I think that anyone who Posts an alternate history scenario must specify what point of departure from actual history will be used for the analysis. My original post was defective in this regard. I'd like to specify a point of departure for my OP. Your thoughts on the importance of this specification and/or its impact on the specific scenario will be interesting and appreciated.
Here's my original alternative scenario, edited a bit for this new purpose:
What would happened if Admiral Holland chose to shadow the Germans instead of engaging them at Denmark Straits? This scenario assumes that within 24 hours, Tovey's force could have been guided by Holland's shadowing force into position to intercept the German ships from the east or south. I think that Tovey was close enough to do that at the time of the Denmark Strait battle. Basically, given that Hood's relative age and flaws and PoW's teething troubles were known, why go with a 2 to 1 advantage when in a short time you can have an overwhelming advantage? 4 battleships to 1, 6 cruisers to 1, and about a dozen destroyers to zero, and an aircraft carrier to boot.
I used this passage from this Site's account of Rheinubung
and the chart showing the British spotted the Germans at 5:37 to arrive at the specific time of my point of departure:
In the early morning of 24 May, the weather improved and the visibility increased. The German battle group maintained a course of 220º and a speed of 28 knots, when at 0525, the Prinz Eugen's hydrophones detected propeller noises of two ships on her port side. At 0537 the Germans sighted what they first thought to be a light cruiser at about 19 miles (35,190 meters / 38,480 yards) on port side. At 0543, another unidentified unit was sighted to port, and thereafter the alarm was given aboard the Bismarck and Prinz Eugen. Aboard the Bismarck the identification of the enemy ships was uncertain, and they were now both mistakenly thought to be heavy cruisers.
. . . . . . . . . . .
Due to the similar silhouettes of the German ships, at 0549 Holland ordered his ships to both engage the leading German ship (the Prinz Eugen) believing she was the Bismarck. (emphasis added)
. . . . . . . . . . .
Suddenly, at 0552.5, and from a distance of about 12.5 miles (23,150 meters / 25,330 yards), the Hood opened fire, followed by the Prince of Wales half a minute later at 0553. Both ships opened fire with their forward turrets, since their after turrets could not be brought to bear due to the ships' unfavourable angle of approach. Admiral Lütjens immediately signalled to Group North: "Am in a fight with two heavy units".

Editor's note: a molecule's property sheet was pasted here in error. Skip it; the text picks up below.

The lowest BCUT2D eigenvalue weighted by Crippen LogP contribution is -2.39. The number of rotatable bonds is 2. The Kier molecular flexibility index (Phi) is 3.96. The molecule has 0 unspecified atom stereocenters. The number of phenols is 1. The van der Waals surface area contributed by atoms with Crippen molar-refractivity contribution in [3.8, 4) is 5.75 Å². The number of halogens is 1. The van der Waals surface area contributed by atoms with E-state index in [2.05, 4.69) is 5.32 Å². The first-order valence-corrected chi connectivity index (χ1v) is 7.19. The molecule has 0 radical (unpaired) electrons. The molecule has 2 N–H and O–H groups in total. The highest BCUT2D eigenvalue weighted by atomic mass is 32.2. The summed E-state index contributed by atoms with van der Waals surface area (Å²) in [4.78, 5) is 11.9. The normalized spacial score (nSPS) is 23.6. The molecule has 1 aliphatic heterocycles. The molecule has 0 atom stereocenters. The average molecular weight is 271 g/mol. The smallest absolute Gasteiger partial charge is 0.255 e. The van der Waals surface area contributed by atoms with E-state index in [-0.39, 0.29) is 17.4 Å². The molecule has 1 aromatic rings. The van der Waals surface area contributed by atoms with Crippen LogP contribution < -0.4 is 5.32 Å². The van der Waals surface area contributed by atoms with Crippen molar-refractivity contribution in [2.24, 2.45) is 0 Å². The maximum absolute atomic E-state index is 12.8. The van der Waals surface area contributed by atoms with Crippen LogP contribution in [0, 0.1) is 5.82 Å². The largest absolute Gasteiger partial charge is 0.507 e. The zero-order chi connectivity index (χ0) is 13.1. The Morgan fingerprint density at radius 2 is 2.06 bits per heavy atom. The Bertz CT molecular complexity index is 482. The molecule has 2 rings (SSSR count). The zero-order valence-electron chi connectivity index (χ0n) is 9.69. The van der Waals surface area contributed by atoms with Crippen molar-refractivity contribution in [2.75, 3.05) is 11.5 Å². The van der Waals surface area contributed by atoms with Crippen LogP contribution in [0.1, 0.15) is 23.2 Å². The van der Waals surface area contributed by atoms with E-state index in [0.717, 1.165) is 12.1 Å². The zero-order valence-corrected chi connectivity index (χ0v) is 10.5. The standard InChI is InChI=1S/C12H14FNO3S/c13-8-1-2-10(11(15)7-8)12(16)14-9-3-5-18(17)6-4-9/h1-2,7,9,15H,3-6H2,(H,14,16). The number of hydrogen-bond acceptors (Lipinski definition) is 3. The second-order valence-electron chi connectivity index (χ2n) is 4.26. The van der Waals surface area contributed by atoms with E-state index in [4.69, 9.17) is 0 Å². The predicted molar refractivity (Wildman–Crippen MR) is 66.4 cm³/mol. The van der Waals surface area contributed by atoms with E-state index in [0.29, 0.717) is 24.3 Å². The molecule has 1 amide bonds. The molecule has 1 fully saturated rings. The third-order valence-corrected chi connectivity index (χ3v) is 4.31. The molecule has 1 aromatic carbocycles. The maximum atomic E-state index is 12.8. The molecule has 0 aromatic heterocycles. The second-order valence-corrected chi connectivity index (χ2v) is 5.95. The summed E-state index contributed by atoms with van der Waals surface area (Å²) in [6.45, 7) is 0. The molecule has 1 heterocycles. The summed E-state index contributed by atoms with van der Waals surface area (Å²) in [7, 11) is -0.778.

My specific point of departure is 5:49 AM on May 24, 1941 and the scenario includes the facts in the above passage. I think these facts are important at 5:49:
1) Holland knows the identity of the German ships.
2) Lutjens does not know the identity of the British ships and thinks they are just two more shadowing heavy cruisers.
3) Holland has no way of knowing as to whether or not the Germans are aware of his presence but knows that either is possible.
4) Holland does not know that the German have misidentified his ships as heavy cruisers.
Here's how I think these new facts could affect the excellent analyses by posters
up to now:
[list=]1. I agree that shadowing would give rise to a possible U Boat trap and that Holland had to take this into account. However, Lutjens probably wouldn't take the trouble of arranging that for four cruisers, especially the two additions may just be intended to relieve Norfolk
2. I agree that both sides' perception of the relative speeds of the heavy ships would be a significant factor and that Holland had to take into account the risk that the Germans might outrun Hood
. However, Lutjens probably wouldn't try this if be believed the ships were cruisers, It would be futile because they were faster than Bismarck
so the obvious choice would be to generally maintain a slower pace and save fuel, and only increase it if he chose to try an unexpected burst of speed to shake the shadowers.
3. I agree that shadowing presented tactical difficulties, among them the relative effective range of the radar and Bismarck's
guns. However, the Germans would be surprised by the British heavy main batteries if they slowed or turned to shoot at what they believed to be cruisers. Moreover, the British knew that their 2-1 big gun advantage and 10 forward guns always facing the Germans allowed them to close the radar range and use not 1 but 3 radars with relative safety.
4. I agree that this plan might subject Tovey and Holland to doctrinal and cultural criticism for not being instantly aggressive at Denmark Straits. However, they could argue that in a short time the result would be the same engagement on better terms. With speed unlikely to succeed, it seems far more likely that instead Lutjens would quickly attempt to slow or turn and shoot at cruisers to drive them away. Unlike Denmark Straits, Hood
have a consistent course and range, and much more time, to set firing solutions; with a converging target they are not restricted to an narrow and predictable course to close the range. That would spoil the plan to hound Bismarck into a hopeless trap consisting of 4 capital ships plus carrier aircraft, but it's better than Denmark Straits. [/list]
It is obviously essential for Holland to have some way of finding out that the Germans are either unaware of his presence or that the Germans were reacting to his presence as he would expect to cruisers. Given that he was trying to surprise the Germans anyway, these are definite possibilities. Perhaps the issue is whether there was a practical way for Holland to ascertain and exploit this between 5:37 and 5:49.